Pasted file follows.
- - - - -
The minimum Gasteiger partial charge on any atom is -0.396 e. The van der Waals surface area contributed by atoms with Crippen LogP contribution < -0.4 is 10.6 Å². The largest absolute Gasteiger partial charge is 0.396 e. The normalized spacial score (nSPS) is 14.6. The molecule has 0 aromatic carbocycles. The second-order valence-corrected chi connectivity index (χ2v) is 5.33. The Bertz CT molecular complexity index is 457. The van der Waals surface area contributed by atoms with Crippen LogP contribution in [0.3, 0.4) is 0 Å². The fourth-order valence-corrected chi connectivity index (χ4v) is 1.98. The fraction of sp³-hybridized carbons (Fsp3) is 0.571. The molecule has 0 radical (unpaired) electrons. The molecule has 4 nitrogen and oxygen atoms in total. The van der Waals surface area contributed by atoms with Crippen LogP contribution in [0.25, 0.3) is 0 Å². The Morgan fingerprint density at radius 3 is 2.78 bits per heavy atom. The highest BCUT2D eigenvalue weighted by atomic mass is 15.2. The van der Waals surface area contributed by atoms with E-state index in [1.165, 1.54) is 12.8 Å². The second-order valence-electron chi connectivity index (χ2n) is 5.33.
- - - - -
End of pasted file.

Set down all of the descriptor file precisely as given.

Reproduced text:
The minimum Gasteiger partial charge on any atom is -0.396 e. The van der Waals surface area contributed by atoms with Crippen LogP contribution < -0.4 is 10.6 Å². The largest absolute Gasteiger partial charge is 0.396 e. The normalized spacial score (nSPS) is 14.6. The molecule has 0 aromatic carbocycles. The second-order valence-corrected chi connectivity index (χ2v) is 5.33. The Bertz CT molecular complexity index is 457. The van der Waals surface area contributed by atoms with Crippen LogP contribution in [0.3, 0.4) is 0 Å². The fourth-order valence-corrected chi connectivity index (χ4v) is 1.98. The fraction of sp³-hybridized carbons (Fsp3) is 0.571. The molecule has 0 radical (unpaired) electrons. The molecule has 4 nitrogen and oxygen atoms in total. The van der Waals surface area contributed by atoms with Crippen LogP contribution in [0.25, 0.3) is 0 Å². The Morgan fingerprint density at radius 3 is 2.78 bits per heavy atom. The highest BCUT2D eigenvalue weighted by atomic mass is 15.2. The van der Waals surface area contributed by atoms with E-state index in [1.165, 1.54) is 12.8 Å². The second-order valence-electron chi connectivity index (χ2n) is 5.33.